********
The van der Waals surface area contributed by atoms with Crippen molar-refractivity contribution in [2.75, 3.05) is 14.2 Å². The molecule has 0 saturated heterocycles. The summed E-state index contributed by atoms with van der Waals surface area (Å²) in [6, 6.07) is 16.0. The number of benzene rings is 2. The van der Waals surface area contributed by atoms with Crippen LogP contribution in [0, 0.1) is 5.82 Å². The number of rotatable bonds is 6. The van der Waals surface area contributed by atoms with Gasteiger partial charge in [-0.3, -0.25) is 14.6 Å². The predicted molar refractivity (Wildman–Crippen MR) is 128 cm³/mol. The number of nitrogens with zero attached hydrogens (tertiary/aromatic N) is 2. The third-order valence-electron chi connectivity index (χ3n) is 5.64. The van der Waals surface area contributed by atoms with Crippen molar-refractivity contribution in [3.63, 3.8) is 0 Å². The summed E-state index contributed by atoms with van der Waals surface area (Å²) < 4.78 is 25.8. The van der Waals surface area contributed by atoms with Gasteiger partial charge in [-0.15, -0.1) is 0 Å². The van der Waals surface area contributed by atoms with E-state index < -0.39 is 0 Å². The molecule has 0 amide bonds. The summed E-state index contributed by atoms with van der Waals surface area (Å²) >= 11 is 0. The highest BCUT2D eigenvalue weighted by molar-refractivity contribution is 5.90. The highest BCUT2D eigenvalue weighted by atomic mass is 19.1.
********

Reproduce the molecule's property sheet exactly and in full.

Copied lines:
The van der Waals surface area contributed by atoms with Crippen molar-refractivity contribution in [2.75, 3.05) is 14.2 Å². The molecule has 0 saturated heterocycles. The summed E-state index contributed by atoms with van der Waals surface area (Å²) in [6, 6.07) is 16.0. The number of benzene rings is 2. The van der Waals surface area contributed by atoms with Crippen LogP contribution in [0, 0.1) is 5.82 Å². The number of rotatable bonds is 6. The van der Waals surface area contributed by atoms with Gasteiger partial charge in [-0.3, -0.25) is 14.6 Å². The predicted molar refractivity (Wildman–Crippen MR) is 128 cm³/mol. The number of nitrogens with zero attached hydrogens (tertiary/aromatic N) is 2. The third-order valence-electron chi connectivity index (χ3n) is 5.64. The van der Waals surface area contributed by atoms with Crippen molar-refractivity contribution in [3.63, 3.8) is 0 Å². The summed E-state index contributed by atoms with van der Waals surface area (Å²) < 4.78 is 25.8. The van der Waals surface area contributed by atoms with Gasteiger partial charge in [-0.15, -0.1) is 0 Å². The van der Waals surface area contributed by atoms with E-state index < -0.39 is 0 Å². The molecule has 0 amide bonds. The summed E-state index contributed by atoms with van der Waals surface area (Å²) >= 11 is 0. The highest BCUT2D eigenvalue weighted by molar-refractivity contribution is 5.90. The highest BCUT2D eigenvalue weighted by atomic mass is 19.1.